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Discussion Starter · #1 ·
I am looking at doing a oil bypass filter on my 08 and after looking I can find lots of single and dual filter heads that people are calling bypass but when I asked one seller says it's a Full flow.
I guess my question is is it the adapter that you screw too the oil filter position on the engine be it either a relocation adapter or sandwich adapter that makes it full full flow VS. bypass or is it a filter head design or is it just the filter that limits the flow.
 

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there are full flow filters, and then there are bypass filters, sometimes it also depends on how they are plumbed in, I would go with the AMSOIL kit if i were going to do one
 

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Discussion Starter · #3 ·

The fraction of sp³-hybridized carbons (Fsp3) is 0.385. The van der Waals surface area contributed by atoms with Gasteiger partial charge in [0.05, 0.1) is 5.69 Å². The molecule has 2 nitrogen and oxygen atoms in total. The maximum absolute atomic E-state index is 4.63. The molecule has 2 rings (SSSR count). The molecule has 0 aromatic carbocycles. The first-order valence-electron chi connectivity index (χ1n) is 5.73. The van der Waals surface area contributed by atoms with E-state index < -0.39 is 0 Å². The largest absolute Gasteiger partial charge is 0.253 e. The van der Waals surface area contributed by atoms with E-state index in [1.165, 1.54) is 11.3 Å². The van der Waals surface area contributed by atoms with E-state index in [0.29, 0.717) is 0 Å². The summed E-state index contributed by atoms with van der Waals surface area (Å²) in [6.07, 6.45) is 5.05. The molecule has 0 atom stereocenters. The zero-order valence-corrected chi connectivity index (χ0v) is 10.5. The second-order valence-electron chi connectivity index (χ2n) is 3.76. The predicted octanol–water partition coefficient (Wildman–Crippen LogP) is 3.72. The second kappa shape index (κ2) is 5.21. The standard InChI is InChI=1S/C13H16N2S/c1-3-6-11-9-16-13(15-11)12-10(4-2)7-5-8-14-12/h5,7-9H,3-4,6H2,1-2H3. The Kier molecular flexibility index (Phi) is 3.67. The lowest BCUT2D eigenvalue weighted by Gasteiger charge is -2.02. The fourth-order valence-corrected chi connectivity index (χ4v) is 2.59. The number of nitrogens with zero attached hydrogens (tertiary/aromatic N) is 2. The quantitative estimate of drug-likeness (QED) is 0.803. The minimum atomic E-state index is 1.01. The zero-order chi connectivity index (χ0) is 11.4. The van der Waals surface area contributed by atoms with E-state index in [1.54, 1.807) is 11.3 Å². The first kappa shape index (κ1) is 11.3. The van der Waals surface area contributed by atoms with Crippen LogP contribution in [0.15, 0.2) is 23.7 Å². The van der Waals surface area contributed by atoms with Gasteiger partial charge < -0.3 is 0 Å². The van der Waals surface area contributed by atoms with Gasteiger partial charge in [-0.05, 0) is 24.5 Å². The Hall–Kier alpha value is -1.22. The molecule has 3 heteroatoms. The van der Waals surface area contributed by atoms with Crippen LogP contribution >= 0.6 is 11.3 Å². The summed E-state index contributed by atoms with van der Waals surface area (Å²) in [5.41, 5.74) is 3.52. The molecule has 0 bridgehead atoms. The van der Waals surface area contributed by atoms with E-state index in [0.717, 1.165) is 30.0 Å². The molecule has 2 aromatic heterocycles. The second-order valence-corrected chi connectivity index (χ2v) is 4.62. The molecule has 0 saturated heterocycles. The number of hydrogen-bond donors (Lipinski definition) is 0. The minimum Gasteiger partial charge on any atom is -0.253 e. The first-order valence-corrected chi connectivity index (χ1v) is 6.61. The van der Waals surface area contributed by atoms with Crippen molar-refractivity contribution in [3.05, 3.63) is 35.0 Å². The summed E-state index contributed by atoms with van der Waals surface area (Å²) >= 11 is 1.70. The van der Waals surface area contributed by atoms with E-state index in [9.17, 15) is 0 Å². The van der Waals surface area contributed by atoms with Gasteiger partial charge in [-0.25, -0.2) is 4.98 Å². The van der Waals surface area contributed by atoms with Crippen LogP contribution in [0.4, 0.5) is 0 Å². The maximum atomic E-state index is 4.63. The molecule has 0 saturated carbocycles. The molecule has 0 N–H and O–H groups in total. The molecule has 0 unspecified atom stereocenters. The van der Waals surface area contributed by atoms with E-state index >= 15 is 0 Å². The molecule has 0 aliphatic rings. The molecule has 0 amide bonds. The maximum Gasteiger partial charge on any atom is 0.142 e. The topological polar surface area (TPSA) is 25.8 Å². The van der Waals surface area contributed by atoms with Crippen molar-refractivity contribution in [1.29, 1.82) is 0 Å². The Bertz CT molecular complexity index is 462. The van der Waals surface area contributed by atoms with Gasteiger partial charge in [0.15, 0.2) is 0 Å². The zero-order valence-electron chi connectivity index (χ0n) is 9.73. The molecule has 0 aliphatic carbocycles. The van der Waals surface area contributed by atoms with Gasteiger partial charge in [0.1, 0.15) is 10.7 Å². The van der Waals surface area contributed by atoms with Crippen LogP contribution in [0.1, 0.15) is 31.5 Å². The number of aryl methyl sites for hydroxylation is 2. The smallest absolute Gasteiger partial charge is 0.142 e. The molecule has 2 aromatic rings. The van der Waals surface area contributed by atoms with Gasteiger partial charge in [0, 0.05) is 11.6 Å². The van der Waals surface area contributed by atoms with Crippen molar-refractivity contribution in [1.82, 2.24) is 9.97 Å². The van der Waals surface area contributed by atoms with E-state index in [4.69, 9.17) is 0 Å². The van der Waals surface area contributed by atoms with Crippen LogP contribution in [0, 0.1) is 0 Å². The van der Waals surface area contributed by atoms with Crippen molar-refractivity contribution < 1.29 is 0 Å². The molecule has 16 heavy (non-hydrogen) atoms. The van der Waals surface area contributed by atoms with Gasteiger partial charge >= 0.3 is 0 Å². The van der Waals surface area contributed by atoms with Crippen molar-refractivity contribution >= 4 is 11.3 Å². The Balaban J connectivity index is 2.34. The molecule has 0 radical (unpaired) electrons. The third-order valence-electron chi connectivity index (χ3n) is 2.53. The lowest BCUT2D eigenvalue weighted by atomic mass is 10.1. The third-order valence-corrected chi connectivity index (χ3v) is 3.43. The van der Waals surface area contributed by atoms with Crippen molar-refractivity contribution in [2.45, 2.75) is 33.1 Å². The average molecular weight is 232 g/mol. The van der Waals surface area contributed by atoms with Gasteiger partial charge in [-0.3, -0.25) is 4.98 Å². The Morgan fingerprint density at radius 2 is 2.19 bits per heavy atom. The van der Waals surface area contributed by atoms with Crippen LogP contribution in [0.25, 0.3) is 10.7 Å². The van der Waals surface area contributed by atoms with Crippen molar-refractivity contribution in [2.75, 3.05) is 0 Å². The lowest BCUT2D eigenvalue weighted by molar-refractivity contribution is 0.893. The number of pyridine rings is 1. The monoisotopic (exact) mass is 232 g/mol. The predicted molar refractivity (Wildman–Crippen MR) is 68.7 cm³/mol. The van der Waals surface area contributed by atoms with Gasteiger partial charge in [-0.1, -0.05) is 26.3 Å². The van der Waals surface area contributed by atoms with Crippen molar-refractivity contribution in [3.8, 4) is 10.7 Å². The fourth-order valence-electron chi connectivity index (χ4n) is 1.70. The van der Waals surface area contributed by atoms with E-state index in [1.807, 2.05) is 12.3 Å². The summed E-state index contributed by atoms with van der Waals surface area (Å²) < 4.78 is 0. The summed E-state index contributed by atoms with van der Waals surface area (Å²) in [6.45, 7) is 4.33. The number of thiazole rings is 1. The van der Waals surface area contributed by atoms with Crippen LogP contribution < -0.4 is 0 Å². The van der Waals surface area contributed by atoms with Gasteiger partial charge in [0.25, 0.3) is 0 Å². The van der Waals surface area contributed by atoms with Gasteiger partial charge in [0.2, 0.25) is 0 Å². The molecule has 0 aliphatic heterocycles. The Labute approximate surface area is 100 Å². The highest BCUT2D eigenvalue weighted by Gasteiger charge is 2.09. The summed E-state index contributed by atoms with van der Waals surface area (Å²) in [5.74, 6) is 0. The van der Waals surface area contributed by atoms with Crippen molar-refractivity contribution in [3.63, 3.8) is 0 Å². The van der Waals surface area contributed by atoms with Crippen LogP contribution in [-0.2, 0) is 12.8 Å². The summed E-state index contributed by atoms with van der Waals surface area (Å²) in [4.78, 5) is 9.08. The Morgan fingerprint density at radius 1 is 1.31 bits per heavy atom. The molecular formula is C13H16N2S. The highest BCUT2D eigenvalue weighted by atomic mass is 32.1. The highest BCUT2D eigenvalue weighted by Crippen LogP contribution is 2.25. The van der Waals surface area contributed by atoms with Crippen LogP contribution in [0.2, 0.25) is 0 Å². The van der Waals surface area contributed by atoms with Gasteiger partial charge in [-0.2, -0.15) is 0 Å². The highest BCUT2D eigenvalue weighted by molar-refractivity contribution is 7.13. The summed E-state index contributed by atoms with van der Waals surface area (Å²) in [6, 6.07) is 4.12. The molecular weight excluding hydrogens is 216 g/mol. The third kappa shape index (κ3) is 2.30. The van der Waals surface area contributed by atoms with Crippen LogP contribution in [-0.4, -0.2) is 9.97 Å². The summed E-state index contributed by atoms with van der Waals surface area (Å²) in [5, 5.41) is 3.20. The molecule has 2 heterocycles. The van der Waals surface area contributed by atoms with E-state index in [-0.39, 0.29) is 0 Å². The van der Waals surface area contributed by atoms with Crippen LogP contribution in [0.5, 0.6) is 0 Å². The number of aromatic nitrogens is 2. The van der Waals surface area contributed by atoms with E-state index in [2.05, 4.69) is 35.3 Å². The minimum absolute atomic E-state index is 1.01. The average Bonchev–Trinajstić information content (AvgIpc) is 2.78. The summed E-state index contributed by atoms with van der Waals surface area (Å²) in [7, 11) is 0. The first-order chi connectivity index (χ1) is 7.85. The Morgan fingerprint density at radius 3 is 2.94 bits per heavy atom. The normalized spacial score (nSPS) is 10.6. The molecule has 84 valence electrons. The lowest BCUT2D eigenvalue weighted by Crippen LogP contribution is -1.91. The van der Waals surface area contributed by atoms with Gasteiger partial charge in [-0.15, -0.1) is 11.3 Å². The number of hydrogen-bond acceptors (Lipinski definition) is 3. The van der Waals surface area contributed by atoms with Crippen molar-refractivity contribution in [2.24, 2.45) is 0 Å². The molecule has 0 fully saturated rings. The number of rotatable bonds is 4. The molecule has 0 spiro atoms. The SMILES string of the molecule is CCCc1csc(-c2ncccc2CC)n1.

So you're saying the only difference is the filter not any of the hardware.
 

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Im pretty sure i have seen some bypass 'heads'

but yes, filters are made to flow differently
 

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Discussion Starter · #5 ·
I know some filters have a bypass feature that allows the oil too flow even at cold temperatures or if the filter is pluged what that does is it bypasses the filter media and just recirculates which is not the same thingThat's a whole different thing. And I know that high Efficiency filters that work in the 2 to 3 micron range are not made for full flow and pressure. Even if I go with a Amsoil set up I would still like to know how it works.
 

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The amsoil bmk27 has 2 filters on it. It comes with a full flow and a bypass. The Full flow is basically your regular oil filter. The bypass filter is the one that filters out the smallest particles. But only does a small amount of oil at a time due to it being more restrictive.